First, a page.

The report is a status quo analysis of existing policy and market approach to climate change actions and strategies relevant to the RRE sector, and represents the starting point for developing a common vision and language on how to decarbonise the sector. It aims to identify relevant policy and market developments that can inform tailored recommendations to industry players and policy makers in order to be in line with the Paris Agreement.

2021-02-09 | IEA
India Energy Outlook 2021

The India Energy Outlook 2021 is a new special report from the International Energy Agency’s World Energy Outlook series. The report explores the opportunities and challenges ahead for India as it seeks to ensure reliable, affordable and sustainable energy to a growing population. The report examines pathways out of the crisis that emerged from the Covid-19 pandemic, as well as longer-term trends, exploring how India’s energy sector might evolve to 2040 under a range of scenarios. The report is presented as a series of ‘deep dives’ exploring cross-cutting issues, including:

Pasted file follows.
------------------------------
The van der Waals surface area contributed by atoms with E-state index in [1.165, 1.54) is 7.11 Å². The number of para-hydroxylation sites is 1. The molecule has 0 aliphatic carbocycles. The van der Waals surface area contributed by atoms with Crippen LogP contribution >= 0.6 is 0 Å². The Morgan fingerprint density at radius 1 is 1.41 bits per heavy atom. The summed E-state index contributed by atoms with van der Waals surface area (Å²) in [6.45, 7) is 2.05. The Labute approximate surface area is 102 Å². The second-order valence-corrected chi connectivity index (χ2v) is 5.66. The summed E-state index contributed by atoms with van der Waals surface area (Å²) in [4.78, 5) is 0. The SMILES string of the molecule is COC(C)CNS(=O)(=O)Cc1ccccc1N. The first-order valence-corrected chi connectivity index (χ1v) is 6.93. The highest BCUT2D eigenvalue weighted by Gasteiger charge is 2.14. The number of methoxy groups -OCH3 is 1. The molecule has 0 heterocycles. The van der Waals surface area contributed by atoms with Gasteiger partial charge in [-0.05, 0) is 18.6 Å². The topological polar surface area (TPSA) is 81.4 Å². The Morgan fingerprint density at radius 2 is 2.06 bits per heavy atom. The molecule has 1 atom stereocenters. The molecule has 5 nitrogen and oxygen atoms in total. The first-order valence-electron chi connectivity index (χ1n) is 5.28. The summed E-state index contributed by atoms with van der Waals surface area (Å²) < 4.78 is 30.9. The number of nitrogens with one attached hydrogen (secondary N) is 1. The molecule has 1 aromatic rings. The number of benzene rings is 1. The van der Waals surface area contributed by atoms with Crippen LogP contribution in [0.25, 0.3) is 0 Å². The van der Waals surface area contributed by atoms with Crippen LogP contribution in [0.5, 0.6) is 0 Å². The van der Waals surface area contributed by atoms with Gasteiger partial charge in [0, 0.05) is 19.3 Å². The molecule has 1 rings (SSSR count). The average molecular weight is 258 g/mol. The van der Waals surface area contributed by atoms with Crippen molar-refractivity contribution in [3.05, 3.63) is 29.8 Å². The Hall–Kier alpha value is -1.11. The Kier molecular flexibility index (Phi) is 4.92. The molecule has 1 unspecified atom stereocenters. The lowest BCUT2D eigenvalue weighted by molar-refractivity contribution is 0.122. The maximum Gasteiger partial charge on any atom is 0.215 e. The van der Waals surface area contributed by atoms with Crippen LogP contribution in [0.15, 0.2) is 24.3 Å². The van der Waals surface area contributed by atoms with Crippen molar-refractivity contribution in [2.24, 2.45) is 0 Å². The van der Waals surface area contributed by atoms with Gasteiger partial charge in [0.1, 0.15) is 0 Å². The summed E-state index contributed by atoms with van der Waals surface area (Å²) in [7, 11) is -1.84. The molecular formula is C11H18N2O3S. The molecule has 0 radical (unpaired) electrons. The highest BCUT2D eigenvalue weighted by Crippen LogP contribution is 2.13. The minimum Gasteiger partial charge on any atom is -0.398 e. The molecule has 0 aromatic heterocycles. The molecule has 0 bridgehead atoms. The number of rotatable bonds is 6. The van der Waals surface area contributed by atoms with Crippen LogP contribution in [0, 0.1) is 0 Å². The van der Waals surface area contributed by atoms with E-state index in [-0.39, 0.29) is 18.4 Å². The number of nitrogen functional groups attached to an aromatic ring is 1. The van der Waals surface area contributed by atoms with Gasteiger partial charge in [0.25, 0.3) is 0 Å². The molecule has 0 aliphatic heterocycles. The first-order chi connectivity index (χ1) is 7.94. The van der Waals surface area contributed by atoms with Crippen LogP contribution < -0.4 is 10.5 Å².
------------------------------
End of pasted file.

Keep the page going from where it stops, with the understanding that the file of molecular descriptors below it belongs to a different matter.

- The effects of economic growth, urbanisation and industrialisation on India’s fuel and sector-level demand trends.
- The evolution of mobility, including electrification, in the context of growing urbanisation.
- The prospects for expanding energy access, especially in rural areas.
- Flexibility requirements in the power sector under ambitious renewable capacity targets and a significant rise in electricity demand – especially from air conditioners.
- Challenges and opportunities for clean energy finance, including investments in solar energy and batteries
- The supply and infrastructure required for an expanded role for natural gas, along with a sector-level assessment of its potential.
- Impacts of India’s energy policy choices on energy access, air pollution and carbon emissions.
- India’s growing importance in global energy issues, and the implications of its development trajectory on international energy supply, trade and investment.

2021-02-03
Buildings and Climate Change Adaptation: A Call to Action